NB: I think the only thing needed is to love to create games, and you can find all that you need online. It is important to keep practising and training yourself. Especially if you are creating a game alone, it is easy to lose track of the development.
WTM: How does it feel to be a woman in the gaming environment?
NB: I feel very comfortable in this area. We all work together and what matters is your skill not your gender.
KY: I feel very proud! I can show that women can do anything!
BA: Happy! I am simply happy to be working with three other guys and show them that I can work as hard as them.
SS: Representing all women in gaming is a huge responsibility, but that is not my main role. I am happy with just representing myself. I don’t think I am a representation of any general group whether it is gender, nationality or other. I am me. Just me.
WTM: Do you think there are opportunities for gamers in Bahrain?
BA: There are opportunities but not a lot of them in my opinion. We developers need to create more games and participate in more jams and other events to showcase ourselves.
NB: Yes, especially in the mobile games field. A lot of solo game developers have created their own games and published them without the support of a company or anything else.
WTM: What is the importance of the GCC Game Jam in Bahrain?
SS: It sets Bahrain as the hub for games and game developers in the region. I think next year the event will be even bigger. The game we created has great potential and we are planning to continue working on it. This would not have happened without this Jam.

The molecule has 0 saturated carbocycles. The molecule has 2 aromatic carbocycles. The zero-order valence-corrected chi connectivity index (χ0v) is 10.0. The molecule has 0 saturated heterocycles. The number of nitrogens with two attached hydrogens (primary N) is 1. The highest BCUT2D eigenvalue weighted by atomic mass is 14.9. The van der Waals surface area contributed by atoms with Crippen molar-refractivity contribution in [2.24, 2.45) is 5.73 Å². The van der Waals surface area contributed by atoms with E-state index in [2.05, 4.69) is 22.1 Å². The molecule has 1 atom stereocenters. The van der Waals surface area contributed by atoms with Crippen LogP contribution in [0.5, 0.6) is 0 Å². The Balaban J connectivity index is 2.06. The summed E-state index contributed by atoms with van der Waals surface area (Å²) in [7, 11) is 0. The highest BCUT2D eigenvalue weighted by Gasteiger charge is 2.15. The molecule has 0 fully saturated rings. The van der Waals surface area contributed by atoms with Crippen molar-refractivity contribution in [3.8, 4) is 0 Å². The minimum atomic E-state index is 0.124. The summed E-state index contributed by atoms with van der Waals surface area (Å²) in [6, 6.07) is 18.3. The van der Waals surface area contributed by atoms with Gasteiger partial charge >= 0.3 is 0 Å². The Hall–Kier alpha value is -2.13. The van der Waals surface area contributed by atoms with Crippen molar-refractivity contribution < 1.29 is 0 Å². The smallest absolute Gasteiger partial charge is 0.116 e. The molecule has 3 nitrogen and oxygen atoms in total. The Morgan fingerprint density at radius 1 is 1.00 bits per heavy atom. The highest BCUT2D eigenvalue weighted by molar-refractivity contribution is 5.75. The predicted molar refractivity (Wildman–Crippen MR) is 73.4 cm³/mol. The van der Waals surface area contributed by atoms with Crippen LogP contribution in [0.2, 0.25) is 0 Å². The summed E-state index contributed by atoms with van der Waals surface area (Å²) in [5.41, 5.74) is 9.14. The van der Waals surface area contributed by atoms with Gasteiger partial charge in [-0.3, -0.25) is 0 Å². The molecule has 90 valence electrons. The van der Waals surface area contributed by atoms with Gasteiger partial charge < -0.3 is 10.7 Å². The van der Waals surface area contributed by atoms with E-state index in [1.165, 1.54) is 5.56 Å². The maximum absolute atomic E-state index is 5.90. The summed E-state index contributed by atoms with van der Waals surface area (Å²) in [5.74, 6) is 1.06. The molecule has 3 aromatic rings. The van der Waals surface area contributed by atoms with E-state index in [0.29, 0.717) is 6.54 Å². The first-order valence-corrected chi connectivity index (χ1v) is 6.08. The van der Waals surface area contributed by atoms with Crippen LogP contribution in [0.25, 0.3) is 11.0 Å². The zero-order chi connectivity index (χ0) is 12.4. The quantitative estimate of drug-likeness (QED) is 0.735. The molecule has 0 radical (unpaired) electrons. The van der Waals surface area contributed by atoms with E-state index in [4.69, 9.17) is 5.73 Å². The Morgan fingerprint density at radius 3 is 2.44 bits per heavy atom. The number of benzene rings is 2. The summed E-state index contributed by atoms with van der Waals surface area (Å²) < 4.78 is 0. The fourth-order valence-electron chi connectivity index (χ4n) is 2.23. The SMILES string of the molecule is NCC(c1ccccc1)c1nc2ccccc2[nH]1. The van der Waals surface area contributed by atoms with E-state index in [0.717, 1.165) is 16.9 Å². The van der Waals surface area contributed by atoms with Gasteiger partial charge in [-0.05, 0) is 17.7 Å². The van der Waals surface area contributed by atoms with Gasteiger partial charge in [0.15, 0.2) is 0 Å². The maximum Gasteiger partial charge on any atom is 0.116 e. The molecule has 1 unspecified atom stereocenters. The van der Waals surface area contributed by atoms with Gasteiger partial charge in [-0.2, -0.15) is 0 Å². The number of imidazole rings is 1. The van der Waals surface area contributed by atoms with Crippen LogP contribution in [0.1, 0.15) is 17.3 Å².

KY: The event supports the huge potential and talented people of the region. Winning third place in this year’s Game Jam, without having proper training or taking courses in game making, shows that I can do anything. Last year when my friends and I joined the Bahrain Game Jam, we were clueless, but from there we learned a lot and made sure to be prepared for this year’s event.
WTM: What are your future expectations?
BA: I want to see more Bahraini programmers, animators, writers and musicians attending game development events and realising how helpful their valuable skills can be in game making.
NB: That the Gulf will have an expressive representation in game development. I think many small game companies will rise. I know this because I am considering right now to create my own small company when I have the needed skills and knowledge.
WTM: Any advice to girls trying to get into this area?
BA: If any girl wishes to be a game developer, she should never hesitate to join Bahrain Game Developers community (a group of professional video game developers based in Bahrain focused on learning and networking, find them on Facebook). Nobody has to be a genius to start making games! And we should all remember that it is fine to make mistakes, that is how we learn.
KY: My advice is to do what you love to do. Be confident, don’t allow limitations to discourage your creativity and, most importantly, believe in constant and never-ending improvement. Enjoy the opportunity to learn something new and have fun!